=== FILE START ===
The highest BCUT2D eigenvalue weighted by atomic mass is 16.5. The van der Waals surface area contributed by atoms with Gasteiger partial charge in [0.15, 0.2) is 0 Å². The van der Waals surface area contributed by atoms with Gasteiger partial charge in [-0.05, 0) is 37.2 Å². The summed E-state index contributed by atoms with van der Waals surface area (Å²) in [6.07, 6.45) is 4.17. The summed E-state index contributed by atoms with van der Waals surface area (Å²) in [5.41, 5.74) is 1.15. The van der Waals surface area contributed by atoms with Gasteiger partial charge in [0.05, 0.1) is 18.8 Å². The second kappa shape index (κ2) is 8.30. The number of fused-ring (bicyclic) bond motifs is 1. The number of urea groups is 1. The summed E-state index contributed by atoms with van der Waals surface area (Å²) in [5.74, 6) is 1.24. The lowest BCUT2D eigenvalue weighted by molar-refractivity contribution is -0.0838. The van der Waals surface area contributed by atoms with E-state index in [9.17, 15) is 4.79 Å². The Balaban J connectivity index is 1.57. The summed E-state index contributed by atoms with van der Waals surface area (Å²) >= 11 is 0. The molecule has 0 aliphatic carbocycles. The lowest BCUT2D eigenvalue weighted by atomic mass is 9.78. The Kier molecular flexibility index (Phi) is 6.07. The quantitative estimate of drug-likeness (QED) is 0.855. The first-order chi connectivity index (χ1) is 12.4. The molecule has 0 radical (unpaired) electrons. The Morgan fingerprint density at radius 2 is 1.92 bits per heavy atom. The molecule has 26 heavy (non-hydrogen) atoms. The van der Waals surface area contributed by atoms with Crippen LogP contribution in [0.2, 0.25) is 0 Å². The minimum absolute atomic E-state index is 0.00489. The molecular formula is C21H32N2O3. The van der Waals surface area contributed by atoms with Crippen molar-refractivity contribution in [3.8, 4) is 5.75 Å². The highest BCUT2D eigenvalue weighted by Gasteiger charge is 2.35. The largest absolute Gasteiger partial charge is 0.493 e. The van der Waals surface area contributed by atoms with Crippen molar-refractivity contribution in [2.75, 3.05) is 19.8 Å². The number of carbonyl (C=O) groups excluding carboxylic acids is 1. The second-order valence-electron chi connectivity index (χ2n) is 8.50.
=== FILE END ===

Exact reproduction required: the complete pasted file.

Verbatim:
The highest BCUT2D eigenvalue weighted by atomic mass is 16.5. The van der Waals surface area contributed by atoms with Gasteiger partial charge in [0.15, 0.2) is 0 Å². The van der Waals surface area contributed by atoms with Gasteiger partial charge in [-0.05, 0) is 37.2 Å². The summed E-state index contributed by atoms with van der Waals surface area (Å²) in [6.07, 6.45) is 4.17. The summed E-state index contributed by atoms with van der Waals surface area (Å²) in [5.41, 5.74) is 1.15. The van der Waals surface area contributed by atoms with Gasteiger partial charge in [0.05, 0.1) is 18.8 Å². The second kappa shape index (κ2) is 8.30. The number of fused-ring (bicyclic) bond motifs is 1. The number of urea groups is 1. The summed E-state index contributed by atoms with van der Waals surface area (Å²) in [5.74, 6) is 1.24. The lowest BCUT2D eigenvalue weighted by molar-refractivity contribution is -0.0838. The van der Waals surface area contributed by atoms with E-state index in [9.17, 15) is 4.79 Å². The Balaban J connectivity index is 1.57. The summed E-state index contributed by atoms with van der Waals surface area (Å²) >= 11 is 0. The molecule has 0 aliphatic carbocycles. The lowest BCUT2D eigenvalue weighted by atomic mass is 9.78. The Kier molecular flexibility index (Phi) is 6.07. The quantitative estimate of drug-likeness (QED) is 0.855. The first-order chi connectivity index (χ1) is 12.4. The molecule has 0 radical (unpaired) electrons. The Morgan fingerprint density at radius 2 is 1.92 bits per heavy atom. The molecule has 26 heavy (non-hydrogen) atoms. The van der Waals surface area contributed by atoms with Crippen LogP contribution in [0.2, 0.25) is 0 Å². The minimum absolute atomic E-state index is 0.00489. The molecular formula is C21H32N2O3. The van der Waals surface area contributed by atoms with Crippen molar-refractivity contribution in [3.8, 4) is 5.75 Å². The highest BCUT2D eigenvalue weighted by Gasteiger charge is 2.35. The largest absolute Gasteiger partial charge is 0.493 e. The van der Waals surface area contributed by atoms with Crippen molar-refractivity contribution in [2.75, 3.05) is 19.8 Å². The number of carbonyl (C=O) groups excluding carboxylic acids is 1. The second-order valence-electron chi connectivity index (χ2n) is 8.50.